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Portus Co-Founder to Cooperate With Canadian Securities Probe


Date: Wednesday, April 27, 2005
Author: Bloomberg

Boaz Manor, co-founder of hedge fund Portus Alternative Asset Management, agreed to speak with the Canadian unit of accounting firm KPMG LLP, which is investigating possible fraud at the fund, a lawyer said.

KPMG, the world's fourth-biggest accounting firm, was appointed the fund's receiver by the Ontario Superior Court at the request of the Ontario Securities Commission. The OSC sued Portus over questionable transactions and seized all of its assets last month.

The offer by Manor, now in Israel, was included in a letter from an Israeli law firm to the accounting firm, KPMG lawyer John Finnigan said. Portus was sued by the OSC for selling investments in violation of provincial laws governing hedge funds.

``We hope to be able to work out the logistics,'' Finnigan said, adding that Manor agreed to pay investigators' travel expenses. ``I expect we will take him up on it.''

The fund's liabilities exceeded assets by more than C$400 million, according to a preliminary analysis filed by KPMG in Ontario Superior Court, including C$238 million in the offshore transfers.

The hedge fund, whose customers invested C$717 million ($574 million), spent C$87.6 million of the hedge fund's assets on commissions, referral fees and other expenses, investor lawyer Greg Monforton said.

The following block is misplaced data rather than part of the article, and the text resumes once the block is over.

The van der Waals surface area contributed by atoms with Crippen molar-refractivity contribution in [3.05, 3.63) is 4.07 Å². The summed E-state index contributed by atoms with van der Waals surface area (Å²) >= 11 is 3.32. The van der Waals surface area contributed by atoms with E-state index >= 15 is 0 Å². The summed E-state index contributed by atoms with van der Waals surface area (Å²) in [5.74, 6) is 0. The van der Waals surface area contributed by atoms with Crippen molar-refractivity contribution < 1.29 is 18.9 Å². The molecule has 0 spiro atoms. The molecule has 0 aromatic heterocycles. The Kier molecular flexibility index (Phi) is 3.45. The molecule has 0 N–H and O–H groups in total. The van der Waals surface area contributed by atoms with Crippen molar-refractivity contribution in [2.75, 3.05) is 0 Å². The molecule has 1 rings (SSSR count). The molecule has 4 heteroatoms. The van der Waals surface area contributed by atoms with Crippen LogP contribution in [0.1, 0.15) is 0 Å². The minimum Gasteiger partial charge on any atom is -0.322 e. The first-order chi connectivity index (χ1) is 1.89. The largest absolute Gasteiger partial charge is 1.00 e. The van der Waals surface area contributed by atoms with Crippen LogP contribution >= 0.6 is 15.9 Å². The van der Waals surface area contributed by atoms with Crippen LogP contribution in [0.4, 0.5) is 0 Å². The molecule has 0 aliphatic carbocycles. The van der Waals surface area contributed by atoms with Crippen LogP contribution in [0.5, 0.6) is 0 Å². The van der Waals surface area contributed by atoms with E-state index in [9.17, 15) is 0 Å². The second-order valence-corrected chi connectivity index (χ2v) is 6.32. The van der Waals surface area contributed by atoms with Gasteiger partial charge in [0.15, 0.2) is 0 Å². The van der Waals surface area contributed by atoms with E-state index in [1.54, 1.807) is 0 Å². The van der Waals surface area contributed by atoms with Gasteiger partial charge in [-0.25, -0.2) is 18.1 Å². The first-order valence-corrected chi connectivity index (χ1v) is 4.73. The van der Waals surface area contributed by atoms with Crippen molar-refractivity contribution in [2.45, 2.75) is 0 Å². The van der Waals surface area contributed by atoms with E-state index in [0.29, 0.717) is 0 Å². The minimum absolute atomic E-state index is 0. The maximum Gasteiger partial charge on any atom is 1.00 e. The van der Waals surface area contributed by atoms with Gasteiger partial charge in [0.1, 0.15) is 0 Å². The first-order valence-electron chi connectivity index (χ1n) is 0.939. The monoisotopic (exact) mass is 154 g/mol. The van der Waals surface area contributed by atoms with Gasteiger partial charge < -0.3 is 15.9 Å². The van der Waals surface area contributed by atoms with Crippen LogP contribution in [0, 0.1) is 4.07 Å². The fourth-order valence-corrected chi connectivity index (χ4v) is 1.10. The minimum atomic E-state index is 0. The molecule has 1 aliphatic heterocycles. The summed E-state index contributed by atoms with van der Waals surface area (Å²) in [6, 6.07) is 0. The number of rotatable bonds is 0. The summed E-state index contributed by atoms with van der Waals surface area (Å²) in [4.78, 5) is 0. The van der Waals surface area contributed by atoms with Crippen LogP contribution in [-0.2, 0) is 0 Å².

Manor is the only person with knowledge of how the offshore transfers and accounts worked, Finnigan said. Manor hasn't agreed to testify under oath, he said.

Fastest Growing Hedge Fund

Manor couldn't be reached for comment. Portus's Canadian offices are closed.

Portus was founded by Manor and Michael Mendelson three years ago, becoming one of the fastest-growing hedge funds in Canada. Manor fled to Israel from Toronto at the start of the OSC investigation.

KPMG Senior Vice President Robert Rusco declined to comment on the investigation.

Ontario Superior Court Judge Colin Campbell ordered Paul Ho, a former member of Portus's international sales team, to cooperate with the KPMG inquiry. Ho had previously refused, saying he was ordered by Portus management not to cooperate, Finnigan said.

Campbell also approved the creation of a hardship committee to review requests from investors who say they relied on regular payments from Portus.

KPMG said it will pay up to 10 percent of investors' initial investment out of a C$10 million fund approved by the court if they can prove they need the money for living expenses.

The case is: Ontario Securities Commission v. Portus Alternative Asset Management, 05-CL-5792, Ontario Superior Court, Toronto.


To contact the reporter on this story:
Joe Schneider in Toronto at  jschneider5@bloomberg.net.